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On The Workfront

This article was written by in Career and Work. 2 comments.

Good news from the office. Due to her blatant stupidity (getting completely plastered then showing up to work… and then getting quite sick), a coworker of mine is not going to be with us after the start of the year.

This means I’m getting a new position and a pay increase in January, which will be followed shortly by a merit increase and annual bonus. I may be looking at a promotion in the next few months as well if I keep working hard. On top of this, I’ve been putting in crazy overtime. As a non-exempt employee, overtime is a great help to my finances.

Speaking of finances, there will be an update soon, but possibly not until after the new year begins. I should talk about my annual benefits enrollment… Put simply, I chose the least expensive health and dental plans (not including catastrophic). I’m still putting 12% of my pre-tax salary into a well-balanced 401(k) and maxing out my Roth IRA.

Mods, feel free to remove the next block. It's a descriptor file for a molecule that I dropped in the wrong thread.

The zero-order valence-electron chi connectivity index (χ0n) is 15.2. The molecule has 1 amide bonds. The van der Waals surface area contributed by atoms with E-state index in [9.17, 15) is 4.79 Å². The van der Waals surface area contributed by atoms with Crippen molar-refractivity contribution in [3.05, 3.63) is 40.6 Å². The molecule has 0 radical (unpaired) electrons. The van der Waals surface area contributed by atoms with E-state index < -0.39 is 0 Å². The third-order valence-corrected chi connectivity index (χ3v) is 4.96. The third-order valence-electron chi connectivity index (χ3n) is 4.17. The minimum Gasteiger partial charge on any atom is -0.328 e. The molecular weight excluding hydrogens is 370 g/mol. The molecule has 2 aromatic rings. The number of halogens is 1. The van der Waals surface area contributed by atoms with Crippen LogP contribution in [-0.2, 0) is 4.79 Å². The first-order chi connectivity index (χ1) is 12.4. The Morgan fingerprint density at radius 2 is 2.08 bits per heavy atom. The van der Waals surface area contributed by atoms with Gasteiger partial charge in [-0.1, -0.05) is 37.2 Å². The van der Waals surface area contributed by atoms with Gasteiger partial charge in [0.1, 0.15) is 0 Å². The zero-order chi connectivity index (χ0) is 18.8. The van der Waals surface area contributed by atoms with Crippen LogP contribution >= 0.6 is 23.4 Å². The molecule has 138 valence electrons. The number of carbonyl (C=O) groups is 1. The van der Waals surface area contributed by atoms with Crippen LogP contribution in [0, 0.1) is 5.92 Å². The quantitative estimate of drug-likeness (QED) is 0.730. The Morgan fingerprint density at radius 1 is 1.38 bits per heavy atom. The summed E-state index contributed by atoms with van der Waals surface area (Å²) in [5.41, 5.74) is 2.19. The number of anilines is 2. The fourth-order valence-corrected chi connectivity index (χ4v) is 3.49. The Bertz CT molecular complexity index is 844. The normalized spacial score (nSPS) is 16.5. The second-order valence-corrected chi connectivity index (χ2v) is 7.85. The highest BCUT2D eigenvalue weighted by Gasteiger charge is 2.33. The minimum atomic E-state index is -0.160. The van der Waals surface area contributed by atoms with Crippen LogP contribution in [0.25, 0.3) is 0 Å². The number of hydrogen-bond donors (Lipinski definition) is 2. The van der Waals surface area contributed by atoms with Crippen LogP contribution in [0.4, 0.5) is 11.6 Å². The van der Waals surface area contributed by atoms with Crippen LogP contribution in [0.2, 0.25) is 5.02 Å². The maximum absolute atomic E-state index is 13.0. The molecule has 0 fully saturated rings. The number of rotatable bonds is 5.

If you have automatic contributions to your Roth IRA, remember that in 2005 the maximum yearly contribution has been raised from $3,000 to $4,000. That’s about $333.33 a month next year, so you might want to change your automatic withdrawal plan if that is your method of choice.

Updated May 17, 2011 and originally published December 14, 2004. If you enjoyed this article, subscribe to the RSS feed or receive daily emails. Follow @ConsumerismComm on Twitter and visit our Facebook page for more updates.

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About the author

Luke Landes is the founder of Consumerism Commentary. He has been blogging and writing for the internet since 1995 and has been building online communities since 1991. Find out more about Luke Landes and follow him on Twitter. View all articles by .


avatar Jonathan


avatar Neese

Congratulations! I’m glad that you are continuing to do well with the company. Too bad that the girl lost her job but what else could she have suspected after the way she conducted herself at the office.